Affiliation No: - 2132980 | Period: - 01.04.2020 to 31.03.2023 | School Code: - 71048 | Affiliated till Senior Secondary

Enriching Training For Teachers On Design Thinking by Mohit Goswami at Seth Anandram Jaipuria School

Enriching Training For Teachers On Design Thinking by Mohit Goswami at Seth Anandram Jaipuria School

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“We must design for the way people behave,
not for how we would wish them to behave.” -Donald Arthur Norman, Professor, The Design Lab, University of California, San Diego.

Mr. Mohit Goswami, the pioneer for design thinking projects in Seth Anandram Jaipuria School, Lucknow, spearheaded an invigorating and interactive session on the concept of design thinking and how to go about implementing the same. He kick-started the session with an elaborate discussion on 21st-century skills with a special focus on collaboration and creativity. He inspired us to introspect whether it would be wise to judge the capabilities of the students with that of our own considering the remarkably varying extent of experiences behind both. “This is where design thinking comes to play”, was his confident introductory statement.

To inspire the designers within us, Mr. Goswami have us pleasant examples of a student from Grade 5, Ramesh Mishra, whose expertise in a solution-oriented approach to problems left us reeling in the power of thoughts. The aforementioned student, among many others, was informed that the air conditioners in the school have units through which a lot of water drops continuously and goes down the drain. He deliberated and ideated a proposition comprising a list of solutions for harvesting the water that otherwise, stands wasted. Solutions like using that amount of water for gardening, mopping, or even washing the school vehicles came up in his propositions. 

Next, he kept the pace moving and came up with an interesting activity wherein we had to draw ourselves, the way we look at ourselves. The sheets of paper wore vibrant sketches on them delivering an array of personalities. He then asked us to exchange our sheets randomly and add to those sketches we receive, with ideas, opinions, or thoughts of our own, through additional sketches. The room overflowed with gratitude, inspiration, and humor alike. He explained how the activity was to show that we must empathize with others. That’s the most important and the first factor of design thinking. He seamlessly made us flow from an activity we were roaringly engaged in, into a moment of realization. He emphasized how empathy initiates the process of design thinking and also that this process is what’s relevant and most important over what we usually prioritize, which is the end goal. Examples were shown to showcase how, when we focus on end goals, we limit solutions to problems. It is about the mindset to prioritize the intent to find creative ways to reach a solution, not the solution itself.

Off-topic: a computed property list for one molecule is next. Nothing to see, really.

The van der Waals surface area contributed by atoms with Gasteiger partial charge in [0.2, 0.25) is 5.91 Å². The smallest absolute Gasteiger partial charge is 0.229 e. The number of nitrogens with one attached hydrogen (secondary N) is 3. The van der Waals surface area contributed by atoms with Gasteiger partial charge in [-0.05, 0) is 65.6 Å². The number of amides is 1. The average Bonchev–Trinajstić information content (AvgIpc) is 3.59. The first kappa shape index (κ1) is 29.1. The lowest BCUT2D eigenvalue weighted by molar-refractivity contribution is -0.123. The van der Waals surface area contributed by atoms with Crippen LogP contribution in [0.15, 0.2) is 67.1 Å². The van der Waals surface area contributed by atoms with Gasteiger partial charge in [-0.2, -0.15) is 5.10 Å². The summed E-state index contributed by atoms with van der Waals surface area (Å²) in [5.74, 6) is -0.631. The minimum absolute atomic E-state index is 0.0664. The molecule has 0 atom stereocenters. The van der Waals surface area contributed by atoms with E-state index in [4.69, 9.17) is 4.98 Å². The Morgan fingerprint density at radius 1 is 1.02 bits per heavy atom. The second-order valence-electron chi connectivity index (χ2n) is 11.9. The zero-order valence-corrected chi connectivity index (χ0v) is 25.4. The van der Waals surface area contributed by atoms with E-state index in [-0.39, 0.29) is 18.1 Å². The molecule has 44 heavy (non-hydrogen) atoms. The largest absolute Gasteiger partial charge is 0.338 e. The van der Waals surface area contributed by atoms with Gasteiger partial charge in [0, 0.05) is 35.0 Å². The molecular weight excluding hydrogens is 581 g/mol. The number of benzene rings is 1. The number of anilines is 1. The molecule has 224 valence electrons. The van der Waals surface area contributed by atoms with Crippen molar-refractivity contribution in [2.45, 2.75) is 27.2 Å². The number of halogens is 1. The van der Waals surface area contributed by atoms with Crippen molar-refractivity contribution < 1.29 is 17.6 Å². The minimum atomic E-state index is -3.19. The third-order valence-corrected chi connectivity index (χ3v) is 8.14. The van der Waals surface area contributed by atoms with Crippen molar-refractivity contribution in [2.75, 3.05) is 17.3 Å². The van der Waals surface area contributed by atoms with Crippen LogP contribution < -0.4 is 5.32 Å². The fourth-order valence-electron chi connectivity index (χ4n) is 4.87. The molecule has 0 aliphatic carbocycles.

He further elaborated on the three lenses of design thinking: desirability, viability, and feasibility. He laid focus, repeatedly, on how design thinking is about the process of achieving a feasible solution to a desirable problem and not the outcome itself.

This was followed by another engaging activity which was to draw something on another’s back while the one in front, has to trace the same on a separate paper-based on perception. This was followed by a second-round wherein a volunteer, who’d play the designer, has to design a sandal for the client based on the latter’s descriptions. The participants were entirely engrossed in this activity. Once done, he explained to us why he made us do so. He reiterated how, in the first activity, active empathy was missing while an active, empathetic, direct connection was created with the help of the descriptions given by the client in the second round of the activity. He explained how design thinking combines creative and analytical thinking, which is an amalgamation of the functions of the left and the rights sides of our brains.

He further explained how the next step, after empathizing, defining, and ideating a problem, would be the creation of a prototype solution followed by testing and retesting of the same, until the end goal is achieved. He also emphasized that the end goal isn’t what is pre-decided according to our expectations. Rather, it is solution-oriented research leading to a successful culmination of the users’ needs. Examples of Nike, Apple, Hippo Rollers and Mercedes were given to deliver the impact of design thinking in real life situations.

He also expressed how the school wishes to create a green area in each classroom. He asked the teachers to brainstorm and ideate over it and try to come up with possible prototype solutions for the same. He stated how th school plans on preparing post-it walls in the corridors and student may write their solutions to the allotted problems.

The session culminated with an ebullient activity which brought out quite a buzz within the room. He asked us to pair up randomly and take turns designing wallets according to the partner’s needs and choices. This was followed by yet another vibrant task which was to create the letter “T” with inflated balloons. Once done, he explained how it is also important to manage resources. He stated how we could have gone about using lesser resources to create something more sturdy, effective and long-lasting.

Conclusively, this enriching experience along with the confident expertise of Mr. Mohit Goswami was an experience that was eye-opening. Ideas were flowing freely towards the closure of the session with how such an approach can be utilized in our classrooms.

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